A. Scott Fenney is a hotshot corporate lawyer at a big Dallas firm. At 33, in the prime of his life, he rakes in $750,000 a year, drives a Ferrari and comes home every night to a mansion in Dallas's most exclusive neighbourhood. He also comes home to one of Dallas's most beautiful women, with whom he has a much-loved daughter, Boo. For Fenney, life could not be better. But when a senator's son is killed in a hit-and-run, Fenney is asked by the state judge to put his air-conditioned lifestyle on hold to defend the accused: a black, heroin-addicted prostitute - a very different client to the people Fenney usually represents. And, more importantly, she is not going be paying Ford Stevens $350 an hour for the privilege of his services. Under fire from all sides, Fenney drafts in a public defender to take the case on. Yet as Scott prepares to hand over to Bobby, he feels increasingly guilty about the path he is taking, because Scott still believes in the principle of justice. The question is: does he believe in it strongly enough to jeopardise everything in his life he holds dear? And to what lengths is the dead man's power-hungry father prepared to go to test Fenney's resolve?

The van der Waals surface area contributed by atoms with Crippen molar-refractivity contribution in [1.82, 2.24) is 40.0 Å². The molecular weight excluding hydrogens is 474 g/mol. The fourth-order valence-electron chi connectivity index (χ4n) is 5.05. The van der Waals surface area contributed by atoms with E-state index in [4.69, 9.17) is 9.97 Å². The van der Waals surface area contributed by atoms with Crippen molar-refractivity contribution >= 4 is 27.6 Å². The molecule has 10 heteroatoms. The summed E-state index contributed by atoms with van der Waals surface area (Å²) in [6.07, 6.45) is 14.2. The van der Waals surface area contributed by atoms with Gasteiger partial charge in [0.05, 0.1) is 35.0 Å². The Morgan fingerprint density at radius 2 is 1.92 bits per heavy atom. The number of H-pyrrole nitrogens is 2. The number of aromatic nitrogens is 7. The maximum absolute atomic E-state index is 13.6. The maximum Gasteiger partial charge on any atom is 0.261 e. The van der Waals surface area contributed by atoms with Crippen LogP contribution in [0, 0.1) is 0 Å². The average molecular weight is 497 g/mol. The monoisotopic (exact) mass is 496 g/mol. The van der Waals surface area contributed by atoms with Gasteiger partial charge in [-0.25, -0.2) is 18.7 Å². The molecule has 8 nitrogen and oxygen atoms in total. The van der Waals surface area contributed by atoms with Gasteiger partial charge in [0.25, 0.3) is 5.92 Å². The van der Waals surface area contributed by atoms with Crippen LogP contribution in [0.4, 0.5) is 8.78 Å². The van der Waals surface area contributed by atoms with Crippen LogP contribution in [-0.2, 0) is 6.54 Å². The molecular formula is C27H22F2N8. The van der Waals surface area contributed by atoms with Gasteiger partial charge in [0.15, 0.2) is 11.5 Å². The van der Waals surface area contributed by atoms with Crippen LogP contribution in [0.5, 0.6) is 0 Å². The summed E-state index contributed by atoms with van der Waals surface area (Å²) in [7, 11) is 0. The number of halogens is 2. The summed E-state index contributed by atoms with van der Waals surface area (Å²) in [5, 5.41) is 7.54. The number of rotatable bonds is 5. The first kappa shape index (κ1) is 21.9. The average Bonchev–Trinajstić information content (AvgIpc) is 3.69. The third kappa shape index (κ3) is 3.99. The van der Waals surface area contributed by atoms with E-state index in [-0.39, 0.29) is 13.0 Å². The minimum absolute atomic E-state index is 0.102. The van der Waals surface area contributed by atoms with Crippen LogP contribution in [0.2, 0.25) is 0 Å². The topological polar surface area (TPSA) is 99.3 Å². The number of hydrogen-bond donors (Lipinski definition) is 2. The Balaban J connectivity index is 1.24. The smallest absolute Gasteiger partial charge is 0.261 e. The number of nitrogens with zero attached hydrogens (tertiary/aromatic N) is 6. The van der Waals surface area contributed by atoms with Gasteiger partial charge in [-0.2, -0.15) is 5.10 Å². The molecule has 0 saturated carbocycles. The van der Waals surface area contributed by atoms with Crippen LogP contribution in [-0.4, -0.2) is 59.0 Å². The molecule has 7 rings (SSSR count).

The Color Of The Law
Author: Gail Williams O'Brien
Publisher: Univ of North Carolina Press
Release Date: 2011-02-01
Pages: 352
ISBN:
Available Language: English, Spanish, And French
EBOOK SYNOPSIS:

On February 25, 1946, African Americans in Columbia, Tennessee, averted the lynching of James Stephenson, a nineteen-year-old, black Navy veteran accused of attacking a white radio repairman at a local department store. That night, after Stephenson was safely out of town, four of Columbia's police officers were shot and wounded when they tried to enter the town's black business district. The next morning, the Tennessee Highway Patrol invaded the district, wrecking establishments and beating men as they arrested them. By day's end, more than one hundred African Americans had been jailed. Two days later, highway patrolmen killed two of the arrestees while they were awaiting release from jail. Drawing on oral interviews and a rich array of written sources, Gail Williams O'Brien tells the dramatic story of the Columbia "race riot," the national attention it drew, and its surprising legal aftermath. In the process, she illuminates the effects of World War II on race relations and the criminal justice system in the United States. O'Brien argues that the Columbia events are emblematic of a nationwide shift during the 1940s from mob violence against African Americans to increased confrontations between blacks and the police and courts. As such, they reveal the history behind such contemporary conflicts as the Rodney King and O. J. Simpson cases.